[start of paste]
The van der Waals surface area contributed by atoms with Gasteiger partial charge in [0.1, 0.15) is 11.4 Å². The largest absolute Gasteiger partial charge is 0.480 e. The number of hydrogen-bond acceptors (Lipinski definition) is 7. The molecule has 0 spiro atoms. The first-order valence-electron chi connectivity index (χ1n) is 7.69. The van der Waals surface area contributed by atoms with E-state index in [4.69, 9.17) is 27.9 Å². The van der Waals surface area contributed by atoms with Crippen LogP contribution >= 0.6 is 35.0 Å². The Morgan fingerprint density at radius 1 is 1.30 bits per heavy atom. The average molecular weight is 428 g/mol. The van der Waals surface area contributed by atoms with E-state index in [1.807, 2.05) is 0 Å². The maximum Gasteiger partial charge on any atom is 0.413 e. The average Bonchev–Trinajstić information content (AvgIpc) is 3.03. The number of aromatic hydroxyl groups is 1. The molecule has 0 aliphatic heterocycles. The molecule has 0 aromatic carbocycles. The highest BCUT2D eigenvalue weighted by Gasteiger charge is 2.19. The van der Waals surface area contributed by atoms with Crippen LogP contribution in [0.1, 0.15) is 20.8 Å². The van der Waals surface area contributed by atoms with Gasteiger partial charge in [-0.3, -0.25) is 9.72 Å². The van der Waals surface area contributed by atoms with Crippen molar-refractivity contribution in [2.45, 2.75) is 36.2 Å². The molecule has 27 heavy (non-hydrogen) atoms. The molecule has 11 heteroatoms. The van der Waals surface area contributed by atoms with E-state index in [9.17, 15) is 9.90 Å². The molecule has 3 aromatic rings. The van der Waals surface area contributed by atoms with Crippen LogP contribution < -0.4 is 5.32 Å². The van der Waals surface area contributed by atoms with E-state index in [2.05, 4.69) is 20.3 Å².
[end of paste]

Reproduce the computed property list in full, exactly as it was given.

The van der Waals surface area contributed by atoms with Gasteiger partial charge in [0.1, 0.15) is 11.4 Å². The largest absolute Gasteiger partial charge is 0.480 e. The number of hydrogen-bond acceptors (Lipinski definition) is 7. The molecule has 0 spiro atoms. The first-order valence-electron chi connectivity index (χ1n) is 7.69. The van der Waals surface area contributed by atoms with E-state index in [4.69, 9.17) is 27.9 Å². The van der Waals surface area contributed by atoms with Crippen LogP contribution >= 0.6 is 35.0 Å². The Morgan fingerprint density at radius 1 is 1.30 bits per heavy atom. The average molecular weight is 428 g/mol. The van der Waals surface area contributed by atoms with E-state index in [1.807, 2.05) is 0 Å². The maximum Gasteiger partial charge on any atom is 0.413 e. The average Bonchev–Trinajstić information content (AvgIpc) is 3.03. The number of aromatic hydroxyl groups is 1. The molecule has 0 aliphatic heterocycles. The molecule has 0 aromatic carbocycles. The highest BCUT2D eigenvalue weighted by Gasteiger charge is 2.19. The van der Waals surface area contributed by atoms with Crippen LogP contribution in [0.1, 0.15) is 20.8 Å². The van der Waals surface area contributed by atoms with Gasteiger partial charge in [-0.3, -0.25) is 9.72 Å². The van der Waals surface area contributed by atoms with Crippen molar-refractivity contribution in [2.45, 2.75) is 36.2 Å². The molecule has 27 heavy (non-hydrogen) atoms. The molecule has 11 heteroatoms. The van der Waals surface area contributed by atoms with E-state index in [9.17, 15) is 9.90 Å². The molecule has 3 aromatic rings. The van der Waals surface area contributed by atoms with Crippen LogP contribution < -0.4 is 5.32 Å². The van der Waals surface area contributed by atoms with E-state index in [2.05, 4.69) is 20.3 Å².